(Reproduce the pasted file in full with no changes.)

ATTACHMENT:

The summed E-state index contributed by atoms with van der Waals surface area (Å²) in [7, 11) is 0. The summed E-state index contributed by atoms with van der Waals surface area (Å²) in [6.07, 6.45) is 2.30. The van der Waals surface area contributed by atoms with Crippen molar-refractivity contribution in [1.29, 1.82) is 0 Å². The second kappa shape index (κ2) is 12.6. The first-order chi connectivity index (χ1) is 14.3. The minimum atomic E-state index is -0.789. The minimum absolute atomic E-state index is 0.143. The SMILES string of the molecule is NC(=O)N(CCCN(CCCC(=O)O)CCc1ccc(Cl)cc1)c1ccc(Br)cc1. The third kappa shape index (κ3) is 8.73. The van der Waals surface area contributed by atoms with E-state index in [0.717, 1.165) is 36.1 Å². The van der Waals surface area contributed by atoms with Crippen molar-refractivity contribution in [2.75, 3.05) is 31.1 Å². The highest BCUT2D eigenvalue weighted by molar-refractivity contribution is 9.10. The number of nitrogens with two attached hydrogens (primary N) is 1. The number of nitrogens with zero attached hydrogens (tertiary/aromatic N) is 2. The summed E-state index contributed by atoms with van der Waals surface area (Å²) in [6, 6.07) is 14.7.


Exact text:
The summed E-state index contributed by atoms with van der Waals surface area (Å²) in [7, 11) is 0. The summed E-state index contributed by atoms with van der Waals surface area (Å²) in [6.07, 6.45) is 2.30. The van der Waals surface area contributed by atoms with Crippen molar-refractivity contribution in [1.29, 1.82) is 0 Å². The second kappa shape index (κ2) is 12.6. The first-order chi connectivity index (χ1) is 14.3. The minimum atomic E-state index is -0.789. The minimum absolute atomic E-state index is 0.143. The SMILES string of the molecule is NC(=O)N(CCCN(CCCC(=O)O)CCc1ccc(Cl)cc1)c1ccc(Br)cc1. The third kappa shape index (κ3) is 8.73. The van der Waals surface area contributed by atoms with E-state index in [0.717, 1.165) is 36.1 Å². The van der Waals surface area contributed by atoms with Crippen molar-refractivity contribution in [2.75, 3.05) is 31.1 Å². The highest BCUT2D eigenvalue weighted by molar-refractivity contribution is 9.10. The number of nitrogens with two attached hydrogens (primary N) is 1. The number of nitrogens with zero attached hydrogens (tertiary/aromatic N) is 2. The summed E-state index contributed by atoms with van der Waals surface area (Å²) in [6, 6.07) is 14.7.